I had just finished reading David McCullough’s John Adams when I began my Jane Austen journey and was always a bit intrigued by the fact the biographies of the iconic author and the history of Adams began the same way. December 1775.
John Adams left his home in that month and year to attend the second continental congress in Philadelphia. It may not have been the actual shot heard round the world (that being the musket fire at Concord) but the result of that convention was most definitely heard round the world.
At the same time across the Atlantic in the English countryside a baby girl was born at Steventon Rectory. Her cry may have only been heard by those in the house but in the years to come her pen would have an impact on the world to match Thomas Jefferson’s.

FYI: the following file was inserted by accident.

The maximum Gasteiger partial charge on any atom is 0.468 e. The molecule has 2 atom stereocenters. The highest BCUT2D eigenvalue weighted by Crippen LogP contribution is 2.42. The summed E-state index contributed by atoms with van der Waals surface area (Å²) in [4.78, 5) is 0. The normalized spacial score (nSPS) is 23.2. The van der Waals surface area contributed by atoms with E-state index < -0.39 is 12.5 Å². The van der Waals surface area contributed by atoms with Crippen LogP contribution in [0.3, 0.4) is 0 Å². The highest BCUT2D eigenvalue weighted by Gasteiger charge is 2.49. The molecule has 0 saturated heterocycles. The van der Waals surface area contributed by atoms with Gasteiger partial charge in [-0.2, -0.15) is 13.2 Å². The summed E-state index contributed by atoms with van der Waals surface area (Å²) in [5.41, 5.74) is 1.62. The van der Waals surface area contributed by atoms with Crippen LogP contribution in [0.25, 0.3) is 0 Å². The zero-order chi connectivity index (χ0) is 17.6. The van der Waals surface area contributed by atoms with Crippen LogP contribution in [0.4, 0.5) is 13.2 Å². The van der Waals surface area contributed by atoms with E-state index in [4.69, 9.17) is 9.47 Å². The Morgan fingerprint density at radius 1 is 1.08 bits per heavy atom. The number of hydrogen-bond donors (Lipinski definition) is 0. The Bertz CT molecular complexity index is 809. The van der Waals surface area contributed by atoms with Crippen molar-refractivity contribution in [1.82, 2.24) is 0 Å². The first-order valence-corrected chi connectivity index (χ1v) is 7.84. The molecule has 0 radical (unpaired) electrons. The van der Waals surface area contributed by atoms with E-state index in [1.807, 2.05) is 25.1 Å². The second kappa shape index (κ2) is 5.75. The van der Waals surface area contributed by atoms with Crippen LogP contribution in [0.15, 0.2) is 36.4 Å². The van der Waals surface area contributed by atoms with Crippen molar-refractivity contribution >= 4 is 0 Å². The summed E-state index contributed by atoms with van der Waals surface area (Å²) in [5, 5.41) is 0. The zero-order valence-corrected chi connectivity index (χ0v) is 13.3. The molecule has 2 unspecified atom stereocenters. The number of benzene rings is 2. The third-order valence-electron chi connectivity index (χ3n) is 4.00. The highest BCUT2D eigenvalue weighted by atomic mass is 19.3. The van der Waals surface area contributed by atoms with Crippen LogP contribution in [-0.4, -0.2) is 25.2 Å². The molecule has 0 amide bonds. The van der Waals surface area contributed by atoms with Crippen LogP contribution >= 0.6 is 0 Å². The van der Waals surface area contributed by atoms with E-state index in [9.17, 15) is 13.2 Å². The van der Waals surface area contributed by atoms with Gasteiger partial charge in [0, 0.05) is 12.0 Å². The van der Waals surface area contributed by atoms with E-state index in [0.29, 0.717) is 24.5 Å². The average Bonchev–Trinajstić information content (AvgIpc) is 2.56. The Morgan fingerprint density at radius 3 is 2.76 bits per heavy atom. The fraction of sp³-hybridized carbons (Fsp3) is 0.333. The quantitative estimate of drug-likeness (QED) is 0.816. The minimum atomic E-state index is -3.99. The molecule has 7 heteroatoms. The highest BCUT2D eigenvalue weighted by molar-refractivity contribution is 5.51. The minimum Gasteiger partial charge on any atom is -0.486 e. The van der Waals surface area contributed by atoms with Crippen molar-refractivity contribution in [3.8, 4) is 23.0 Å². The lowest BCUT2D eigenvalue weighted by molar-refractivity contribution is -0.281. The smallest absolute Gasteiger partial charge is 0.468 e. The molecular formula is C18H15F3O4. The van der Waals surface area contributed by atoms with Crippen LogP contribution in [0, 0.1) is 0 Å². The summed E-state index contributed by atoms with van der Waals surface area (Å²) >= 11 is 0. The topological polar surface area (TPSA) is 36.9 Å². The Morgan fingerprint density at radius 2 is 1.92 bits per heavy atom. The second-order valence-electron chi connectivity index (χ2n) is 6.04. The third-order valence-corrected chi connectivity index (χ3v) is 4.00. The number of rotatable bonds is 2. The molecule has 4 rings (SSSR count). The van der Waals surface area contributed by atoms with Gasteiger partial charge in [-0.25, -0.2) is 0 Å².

It may seem a stretch and some may even consider it a trivialization of Jefferson’s words but I believe that Austen’s impact on the world is no less important than Jefferson’s. The effect of Jane’s writing maybe more subtle than that of the Virginian and Thomas Paine but it is no less influential.
Jefferson’s and Paine’s words instigated and promoted a revolution, a war of independence. Jane’s words had no such excessive consequence. Still in her own, quiet, genteel yet powerful way she declared and promoted the same principles of freedom and self-regulation as our American forefathers.
In all her novels Jane advocates independence of person and thought, the rights of all and acceptance of responsibility of those rights and actions.
Jane Austen may not have incited military actions as Jefferson did but even as an avowed royalist I doubt not that Jane Austen firmly believed in his declaration of the right to life, liberty and the pursuit of happiness for all.